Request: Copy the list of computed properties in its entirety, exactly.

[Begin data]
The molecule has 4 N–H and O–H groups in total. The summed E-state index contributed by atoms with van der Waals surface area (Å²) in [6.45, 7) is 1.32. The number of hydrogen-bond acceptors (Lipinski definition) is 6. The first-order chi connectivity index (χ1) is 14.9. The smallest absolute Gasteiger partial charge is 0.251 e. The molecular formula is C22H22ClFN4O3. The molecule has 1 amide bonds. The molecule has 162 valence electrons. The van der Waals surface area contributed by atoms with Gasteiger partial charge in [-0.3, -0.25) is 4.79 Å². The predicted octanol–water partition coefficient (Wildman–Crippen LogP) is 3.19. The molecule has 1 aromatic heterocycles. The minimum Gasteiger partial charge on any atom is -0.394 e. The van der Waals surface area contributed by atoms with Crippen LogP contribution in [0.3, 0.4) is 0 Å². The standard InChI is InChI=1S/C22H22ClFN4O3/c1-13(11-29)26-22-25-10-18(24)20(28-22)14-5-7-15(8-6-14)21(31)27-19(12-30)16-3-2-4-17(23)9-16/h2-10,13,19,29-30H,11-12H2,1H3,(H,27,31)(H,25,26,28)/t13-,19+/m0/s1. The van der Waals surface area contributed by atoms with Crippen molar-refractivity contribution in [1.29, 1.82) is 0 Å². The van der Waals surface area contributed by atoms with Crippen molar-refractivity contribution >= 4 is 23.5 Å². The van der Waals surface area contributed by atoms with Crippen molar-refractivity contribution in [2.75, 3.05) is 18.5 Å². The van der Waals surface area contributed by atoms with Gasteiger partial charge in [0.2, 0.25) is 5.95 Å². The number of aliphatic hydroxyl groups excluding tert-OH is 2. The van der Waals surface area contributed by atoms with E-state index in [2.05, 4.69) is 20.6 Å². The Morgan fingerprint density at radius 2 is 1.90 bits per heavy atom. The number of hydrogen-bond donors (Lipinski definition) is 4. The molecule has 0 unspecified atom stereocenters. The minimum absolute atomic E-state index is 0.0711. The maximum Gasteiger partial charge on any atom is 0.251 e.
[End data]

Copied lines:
The molecule has 4 N–H and O–H groups in total. The summed E-state index contributed by atoms with van der Waals surface area (Å²) in [6.45, 7) is 1.32. The number of hydrogen-bond acceptors (Lipinski definition) is 6. The first-order chi connectivity index (χ1) is 14.9. The smallest absolute Gasteiger partial charge is 0.251 e. The molecular formula is C22H22ClFN4O3. The molecule has 1 amide bonds. The molecule has 162 valence electrons. The van der Waals surface area contributed by atoms with Gasteiger partial charge in [-0.3, -0.25) is 4.79 Å². The predicted octanol–water partition coefficient (Wildman–Crippen LogP) is 3.19. The molecule has 1 aromatic heterocycles. The minimum Gasteiger partial charge on any atom is -0.394 e. The van der Waals surface area contributed by atoms with Crippen LogP contribution in [0.3, 0.4) is 0 Å². The standard InChI is InChI=1S/C22H22ClFN4O3/c1-13(11-29)26-22-25-10-18(24)20(28-22)14-5-7-15(8-6-14)21(31)27-19(12-30)16-3-2-4-17(23)9-16/h2-10,13,19,29-30H,11-12H2,1H3,(H,27,31)(H,25,26,28)/t13-,19+/m0/s1. The van der Waals surface area contributed by atoms with Crippen molar-refractivity contribution in [1.29, 1.82) is 0 Å². The van der Waals surface area contributed by atoms with Crippen molar-refractivity contribution >= 4 is 23.5 Å². The van der Waals surface area contributed by atoms with Crippen molar-refractivity contribution in [2.75, 3.05) is 18.5 Å². The van der Waals surface area contributed by atoms with Gasteiger partial charge in [0.2, 0.25) is 5.95 Å². The number of aliphatic hydroxyl groups excluding tert-OH is 2. The van der Waals surface area contributed by atoms with E-state index in [2.05, 4.69) is 20.6 Å². The Morgan fingerprint density at radius 2 is 1.90 bits per heavy atom. The number of hydrogen-bond donors (Lipinski definition) is 4. The molecule has 0 unspecified atom stereocenters. The minimum absolute atomic E-state index is 0.0711. The maximum Gasteiger partial charge on any atom is 0.251 e.